• Coronavirus is expected to have a major economic impact on both the supply and demand sides of the global economy
  • Governments need to target stimulus where it's needed most
  • Banks need to keep liquidity in the system

The International Monetary Fund on Monday called on governments to implement “targeted” stimulus measures to keep the global economy from collapsing under pressure from the coronavirus outbreak.

“This health crisis will have a significant economic fallout, reflecting shocks to supply and demand different from past crises,” Gita Gopinath, IMF economic counsellor and director of research, said in a blog post as the global death toll from the disease hit 3,900.

“Substantial targeted policies are needed to support the economy through the epidemic, keeping intact the web of economic and financial relationships between workers and businesses, lenders and borrowers, and suppliers and end-users for activity to recover once the outbreak fades.”

Gopinath said the virus already has had an economic impact, triggering a dramatic decline in China’s manufacturing and service sectors, with the decline in services exceeding what happened at the start of the 2008 financial crisis. Demand for dry bulk stocks, like building materials, is equal to the most acute phase of the Great Recession, she said.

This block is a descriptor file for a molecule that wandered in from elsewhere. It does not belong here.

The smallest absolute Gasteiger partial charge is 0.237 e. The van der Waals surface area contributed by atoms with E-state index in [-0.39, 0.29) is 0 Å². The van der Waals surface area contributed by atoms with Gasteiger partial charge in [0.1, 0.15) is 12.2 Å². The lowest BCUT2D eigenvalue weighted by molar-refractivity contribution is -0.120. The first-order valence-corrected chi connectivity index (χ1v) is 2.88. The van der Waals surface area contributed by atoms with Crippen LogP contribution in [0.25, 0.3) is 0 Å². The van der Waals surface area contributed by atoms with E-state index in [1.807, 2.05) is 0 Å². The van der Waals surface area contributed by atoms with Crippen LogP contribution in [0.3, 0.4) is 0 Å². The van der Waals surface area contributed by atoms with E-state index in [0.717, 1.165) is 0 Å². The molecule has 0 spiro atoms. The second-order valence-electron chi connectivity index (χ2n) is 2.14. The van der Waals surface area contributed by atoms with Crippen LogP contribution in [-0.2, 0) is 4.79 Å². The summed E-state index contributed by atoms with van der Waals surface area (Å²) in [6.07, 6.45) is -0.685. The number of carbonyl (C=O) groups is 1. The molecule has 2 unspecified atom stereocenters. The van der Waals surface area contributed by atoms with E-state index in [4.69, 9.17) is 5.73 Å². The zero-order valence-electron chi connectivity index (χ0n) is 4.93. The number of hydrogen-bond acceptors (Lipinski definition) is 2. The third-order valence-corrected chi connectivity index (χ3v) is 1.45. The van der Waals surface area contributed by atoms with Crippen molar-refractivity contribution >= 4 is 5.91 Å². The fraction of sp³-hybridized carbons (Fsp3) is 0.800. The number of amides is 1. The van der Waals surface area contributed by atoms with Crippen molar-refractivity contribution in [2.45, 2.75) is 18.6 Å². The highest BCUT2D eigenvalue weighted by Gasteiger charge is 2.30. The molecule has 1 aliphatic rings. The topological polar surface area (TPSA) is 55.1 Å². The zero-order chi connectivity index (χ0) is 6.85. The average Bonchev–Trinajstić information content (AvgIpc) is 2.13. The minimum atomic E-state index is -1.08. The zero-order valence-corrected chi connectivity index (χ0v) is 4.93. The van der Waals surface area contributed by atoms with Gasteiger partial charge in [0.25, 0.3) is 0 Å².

“Considering that the economic fallout reflects particularly acute shocks in specific sectors, policymakers will need to implement substantial targeted fiscal, monetary and financial market measures to help affected households and businesses,” she said.

Gopinath suggested “cash transfers, wage subsidies and tax relief, helping people to meet their needs and businesses to stay afloat” should banks decide to tighten credit. She noted Italy already has extended tax deadlines for companies in affected areas, and South Korea is providing wage subsidies for small merchants and raised allowances for homecare and job seekers. In addition, China temporarily waived Social Security contributions from businesses.

“Where paid sick and family leave is not among standard benefits, governments should consider funding it to allow unwell workers or their caregivers to stay home without fear of losing their jobs during the epidemic,” she said.

Gopinath urged banks not to tighten credit, especially for small- and midsize business. She said governments could back such loans to guarantee liquidity.

The comments came as world stock markets plunged and oil prices suffered their biggest drop since the state of the Gulf War in 1991.